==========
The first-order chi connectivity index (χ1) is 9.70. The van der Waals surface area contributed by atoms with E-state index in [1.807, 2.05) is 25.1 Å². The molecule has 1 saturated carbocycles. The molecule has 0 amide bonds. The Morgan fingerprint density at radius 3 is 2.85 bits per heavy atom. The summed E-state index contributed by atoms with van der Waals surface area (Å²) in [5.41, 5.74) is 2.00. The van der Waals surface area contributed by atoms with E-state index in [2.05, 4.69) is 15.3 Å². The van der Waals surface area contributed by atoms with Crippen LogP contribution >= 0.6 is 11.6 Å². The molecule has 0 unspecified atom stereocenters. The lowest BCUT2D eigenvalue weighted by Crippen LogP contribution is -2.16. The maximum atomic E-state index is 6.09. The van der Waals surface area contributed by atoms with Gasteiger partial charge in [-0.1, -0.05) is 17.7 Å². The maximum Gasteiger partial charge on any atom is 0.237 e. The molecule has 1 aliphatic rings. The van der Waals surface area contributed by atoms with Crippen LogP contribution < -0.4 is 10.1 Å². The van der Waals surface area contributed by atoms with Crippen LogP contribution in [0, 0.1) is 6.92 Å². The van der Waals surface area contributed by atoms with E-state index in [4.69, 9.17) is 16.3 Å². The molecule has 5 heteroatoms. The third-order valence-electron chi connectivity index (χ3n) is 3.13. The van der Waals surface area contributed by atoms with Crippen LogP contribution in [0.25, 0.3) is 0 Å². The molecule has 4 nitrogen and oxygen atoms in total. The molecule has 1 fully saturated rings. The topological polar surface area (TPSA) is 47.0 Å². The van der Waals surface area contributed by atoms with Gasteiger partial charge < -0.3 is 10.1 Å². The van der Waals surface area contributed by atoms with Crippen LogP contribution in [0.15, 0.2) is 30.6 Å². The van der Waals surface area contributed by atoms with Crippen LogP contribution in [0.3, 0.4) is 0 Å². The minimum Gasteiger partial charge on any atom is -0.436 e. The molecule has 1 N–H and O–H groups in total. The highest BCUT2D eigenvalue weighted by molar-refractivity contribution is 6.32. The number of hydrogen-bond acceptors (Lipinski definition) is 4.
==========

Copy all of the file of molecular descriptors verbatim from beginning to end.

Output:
The first-order chi connectivity index (χ1) is 9.70. The van der Waals surface area contributed by atoms with E-state index in [1.807, 2.05) is 25.1 Å². The molecule has 1 saturated carbocycles. The molecule has 0 amide bonds. The Morgan fingerprint density at radius 3 is 2.85 bits per heavy atom. The summed E-state index contributed by atoms with van der Waals surface area (Å²) in [5.41, 5.74) is 2.00. The van der Waals surface area contributed by atoms with E-state index in [2.05, 4.69) is 15.3 Å². The van der Waals surface area contributed by atoms with Crippen LogP contribution >= 0.6 is 11.6 Å². The molecule has 0 unspecified atom stereocenters. The lowest BCUT2D eigenvalue weighted by Crippen LogP contribution is -2.16. The maximum atomic E-state index is 6.09. The van der Waals surface area contributed by atoms with Gasteiger partial charge in [-0.1, -0.05) is 17.7 Å². The maximum Gasteiger partial charge on any atom is 0.237 e. The molecule has 1 aliphatic rings. The van der Waals surface area contributed by atoms with Crippen LogP contribution < -0.4 is 10.1 Å². The van der Waals surface area contributed by atoms with Crippen LogP contribution in [0, 0.1) is 6.92 Å². The van der Waals surface area contributed by atoms with E-state index in [4.69, 9.17) is 16.3 Å². The molecule has 5 heteroatoms. The third-order valence-electron chi connectivity index (χ3n) is 3.13. The van der Waals surface area contributed by atoms with Crippen LogP contribution in [0.25, 0.3) is 0 Å². The molecule has 4 nitrogen and oxygen atoms in total. The molecule has 1 fully saturated rings. The topological polar surface area (TPSA) is 47.0 Å². The van der Waals surface area contributed by atoms with Gasteiger partial charge < -0.3 is 10.1 Å². The van der Waals surface area contributed by atoms with Crippen LogP contribution in [0.15, 0.2) is 30.6 Å². The van der Waals surface area contributed by atoms with Crippen LogP contribution in [0.3, 0.4) is 0 Å². The minimum Gasteiger partial charge on any atom is -0.436 e. The molecule has 1 N–H and O–H groups in total. The highest BCUT2D eigenvalue weighted by molar-refractivity contribution is 6.32. The number of hydrogen-bond acceptors (Lipinski definition) is 4.